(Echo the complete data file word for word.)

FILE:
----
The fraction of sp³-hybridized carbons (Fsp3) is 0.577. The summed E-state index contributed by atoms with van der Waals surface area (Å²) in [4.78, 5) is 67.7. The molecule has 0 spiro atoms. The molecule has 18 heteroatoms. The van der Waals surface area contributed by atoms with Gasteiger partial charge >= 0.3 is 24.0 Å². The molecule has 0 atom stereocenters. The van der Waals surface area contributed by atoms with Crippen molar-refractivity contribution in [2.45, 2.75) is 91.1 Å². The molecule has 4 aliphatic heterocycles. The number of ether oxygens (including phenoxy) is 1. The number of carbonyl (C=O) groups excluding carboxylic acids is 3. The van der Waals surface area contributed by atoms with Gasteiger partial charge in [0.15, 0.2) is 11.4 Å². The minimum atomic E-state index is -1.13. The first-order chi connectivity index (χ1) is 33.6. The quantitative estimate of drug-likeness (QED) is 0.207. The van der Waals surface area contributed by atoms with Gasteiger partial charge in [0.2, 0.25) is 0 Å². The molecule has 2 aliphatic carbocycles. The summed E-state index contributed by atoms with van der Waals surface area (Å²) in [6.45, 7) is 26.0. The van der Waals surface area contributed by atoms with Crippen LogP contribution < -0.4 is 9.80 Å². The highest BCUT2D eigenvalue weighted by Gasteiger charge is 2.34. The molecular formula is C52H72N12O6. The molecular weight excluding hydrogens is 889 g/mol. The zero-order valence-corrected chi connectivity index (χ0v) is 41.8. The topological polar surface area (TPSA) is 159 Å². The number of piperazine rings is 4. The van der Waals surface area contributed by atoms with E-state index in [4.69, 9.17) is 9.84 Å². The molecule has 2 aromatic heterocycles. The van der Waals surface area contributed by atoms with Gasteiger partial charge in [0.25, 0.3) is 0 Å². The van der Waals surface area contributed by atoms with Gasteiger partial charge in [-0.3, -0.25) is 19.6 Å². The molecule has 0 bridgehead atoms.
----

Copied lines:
The fraction of sp³-hybridized carbons (Fsp3) is 0.577. The summed E-state index contributed by atoms with van der Waals surface area (Å²) in [4.78, 5) is 67.7. The molecule has 0 spiro atoms. The molecule has 18 heteroatoms. The van der Waals surface area contributed by atoms with Gasteiger partial charge >= 0.3 is 24.0 Å². The molecule has 0 atom stereocenters. The van der Waals surface area contributed by atoms with Crippen molar-refractivity contribution in [2.45, 2.75) is 91.1 Å². The molecule has 4 aliphatic heterocycles. The number of ether oxygens (including phenoxy) is 1. The number of carbonyl (C=O) groups excluding carboxylic acids is 3. The van der Waals surface area contributed by atoms with Gasteiger partial charge in [0.15, 0.2) is 11.4 Å². The minimum atomic E-state index is -1.13. The first-order chi connectivity index (χ1) is 33.6. The quantitative estimate of drug-likeness (QED) is 0.207. The van der Waals surface area contributed by atoms with Gasteiger partial charge in [0.2, 0.25) is 0 Å². The molecule has 2 aliphatic carbocycles. The summed E-state index contributed by atoms with van der Waals surface area (Å²) in [6.45, 7) is 26.0. The van der Waals surface area contributed by atoms with Crippen LogP contribution < -0.4 is 9.80 Å². The highest BCUT2D eigenvalue weighted by Gasteiger charge is 2.34. The molecular formula is C52H72N12O6. The molecular weight excluding hydrogens is 889 g/mol. The zero-order valence-corrected chi connectivity index (χ0v) is 41.8. The topological polar surface area (TPSA) is 159 Å². The number of piperazine rings is 4. The van der Waals surface area contributed by atoms with E-state index in [4.69, 9.17) is 9.84 Å². The molecule has 2 aromatic heterocycles. The van der Waals surface area contributed by atoms with Gasteiger partial charge in [0.25, 0.3) is 0 Å². The van der Waals surface area contributed by atoms with Gasteiger partial charge in [-0.3, -0.25) is 19.6 Å². The molecule has 0 bridgehead atoms.